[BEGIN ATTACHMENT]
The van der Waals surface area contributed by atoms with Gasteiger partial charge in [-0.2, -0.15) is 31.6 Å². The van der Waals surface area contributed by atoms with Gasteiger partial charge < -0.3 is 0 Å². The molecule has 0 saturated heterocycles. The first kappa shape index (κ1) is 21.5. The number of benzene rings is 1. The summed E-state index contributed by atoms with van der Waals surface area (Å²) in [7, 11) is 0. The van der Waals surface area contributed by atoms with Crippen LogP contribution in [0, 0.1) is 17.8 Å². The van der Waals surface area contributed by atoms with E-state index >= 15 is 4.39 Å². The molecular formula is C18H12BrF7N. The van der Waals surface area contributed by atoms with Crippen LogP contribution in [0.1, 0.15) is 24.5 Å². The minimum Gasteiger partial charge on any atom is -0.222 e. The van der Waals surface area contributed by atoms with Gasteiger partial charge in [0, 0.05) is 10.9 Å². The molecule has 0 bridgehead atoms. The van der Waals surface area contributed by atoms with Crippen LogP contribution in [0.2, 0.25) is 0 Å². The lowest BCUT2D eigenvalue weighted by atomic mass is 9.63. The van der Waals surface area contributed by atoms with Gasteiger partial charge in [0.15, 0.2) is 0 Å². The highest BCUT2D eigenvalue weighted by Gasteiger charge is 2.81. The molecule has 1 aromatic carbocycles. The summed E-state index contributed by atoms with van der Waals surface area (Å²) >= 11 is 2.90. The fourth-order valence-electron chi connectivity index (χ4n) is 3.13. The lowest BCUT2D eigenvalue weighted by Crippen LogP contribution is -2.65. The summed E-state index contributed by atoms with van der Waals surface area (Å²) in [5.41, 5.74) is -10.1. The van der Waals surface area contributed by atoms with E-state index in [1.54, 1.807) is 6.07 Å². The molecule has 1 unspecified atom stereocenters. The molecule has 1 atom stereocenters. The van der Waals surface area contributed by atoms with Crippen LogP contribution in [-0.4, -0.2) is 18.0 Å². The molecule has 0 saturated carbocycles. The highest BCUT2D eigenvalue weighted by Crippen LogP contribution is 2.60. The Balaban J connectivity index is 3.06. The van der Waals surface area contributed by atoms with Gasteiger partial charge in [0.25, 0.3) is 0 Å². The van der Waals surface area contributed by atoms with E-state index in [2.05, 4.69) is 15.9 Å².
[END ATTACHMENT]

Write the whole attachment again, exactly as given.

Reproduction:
The van der Waals surface area contributed by atoms with Gasteiger partial charge in [-0.2, -0.15) is 31.6 Å². The van der Waals surface area contributed by atoms with Gasteiger partial charge < -0.3 is 0 Å². The molecule has 0 saturated heterocycles. The first kappa shape index (κ1) is 21.5. The number of benzene rings is 1. The summed E-state index contributed by atoms with van der Waals surface area (Å²) in [7, 11) is 0. The van der Waals surface area contributed by atoms with Crippen LogP contribution in [0, 0.1) is 17.8 Å². The van der Waals surface area contributed by atoms with E-state index >= 15 is 4.39 Å². The molecular formula is C18H12BrF7N. The van der Waals surface area contributed by atoms with Crippen LogP contribution in [0.1, 0.15) is 24.5 Å². The minimum Gasteiger partial charge on any atom is -0.222 e. The van der Waals surface area contributed by atoms with Gasteiger partial charge in [0, 0.05) is 10.9 Å². The molecule has 0 bridgehead atoms. The van der Waals surface area contributed by atoms with Crippen LogP contribution in [0.2, 0.25) is 0 Å². The lowest BCUT2D eigenvalue weighted by atomic mass is 9.63. The van der Waals surface area contributed by atoms with Gasteiger partial charge in [0.15, 0.2) is 0 Å². The highest BCUT2D eigenvalue weighted by Gasteiger charge is 2.81. The molecule has 1 aromatic carbocycles. The summed E-state index contributed by atoms with van der Waals surface area (Å²) >= 11 is 2.90. The fourth-order valence-electron chi connectivity index (χ4n) is 3.13. The lowest BCUT2D eigenvalue weighted by Crippen LogP contribution is -2.65. The summed E-state index contributed by atoms with van der Waals surface area (Å²) in [5.41, 5.74) is -10.1. The van der Waals surface area contributed by atoms with E-state index in [1.54, 1.807) is 6.07 Å². The molecule has 1 unspecified atom stereocenters. The molecule has 1 atom stereocenters. The van der Waals surface area contributed by atoms with Crippen LogP contribution in [-0.4, -0.2) is 18.0 Å². The molecule has 0 saturated carbocycles. The highest BCUT2D eigenvalue weighted by Crippen LogP contribution is 2.60. The Balaban J connectivity index is 3.06. The van der Waals surface area contributed by atoms with Gasteiger partial charge in [0.25, 0.3) is 0 Å². The van der Waals surface area contributed by atoms with E-state index in [2.05, 4.69) is 15.9 Å².